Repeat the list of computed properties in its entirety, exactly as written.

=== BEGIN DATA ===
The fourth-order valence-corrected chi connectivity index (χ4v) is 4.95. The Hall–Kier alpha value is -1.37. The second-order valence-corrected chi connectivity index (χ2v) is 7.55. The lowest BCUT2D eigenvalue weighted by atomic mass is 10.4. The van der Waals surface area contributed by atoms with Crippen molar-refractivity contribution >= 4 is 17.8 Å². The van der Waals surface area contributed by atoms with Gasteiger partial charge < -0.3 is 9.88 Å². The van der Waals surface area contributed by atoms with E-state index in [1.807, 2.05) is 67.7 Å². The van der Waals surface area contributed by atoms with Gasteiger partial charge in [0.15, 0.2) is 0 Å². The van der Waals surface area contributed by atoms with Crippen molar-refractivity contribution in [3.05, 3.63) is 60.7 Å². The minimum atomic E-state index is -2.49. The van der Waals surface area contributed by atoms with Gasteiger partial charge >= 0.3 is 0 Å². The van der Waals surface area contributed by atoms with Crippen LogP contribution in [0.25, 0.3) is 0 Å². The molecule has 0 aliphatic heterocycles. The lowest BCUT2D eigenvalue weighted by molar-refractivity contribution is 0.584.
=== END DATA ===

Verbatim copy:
The fourth-order valence-corrected chi connectivity index (χ4v) is 4.95. The Hall–Kier alpha value is -1.37. The second-order valence-corrected chi connectivity index (χ2v) is 7.55. The lowest BCUT2D eigenvalue weighted by atomic mass is 10.4. The van der Waals surface area contributed by atoms with Crippen molar-refractivity contribution >= 4 is 17.8 Å². The van der Waals surface area contributed by atoms with Gasteiger partial charge < -0.3 is 9.88 Å². The van der Waals surface area contributed by atoms with E-state index in [1.807, 2.05) is 67.7 Å². The van der Waals surface area contributed by atoms with Gasteiger partial charge in [0.15, 0.2) is 0 Å². The van der Waals surface area contributed by atoms with Crippen molar-refractivity contribution in [3.05, 3.63) is 60.7 Å². The minimum atomic E-state index is -2.49. The van der Waals surface area contributed by atoms with Gasteiger partial charge >= 0.3 is 0 Å². The van der Waals surface area contributed by atoms with Crippen LogP contribution in [0.25, 0.3) is 0 Å². The molecule has 0 aliphatic heterocycles. The lowest BCUT2D eigenvalue weighted by molar-refractivity contribution is 0.584.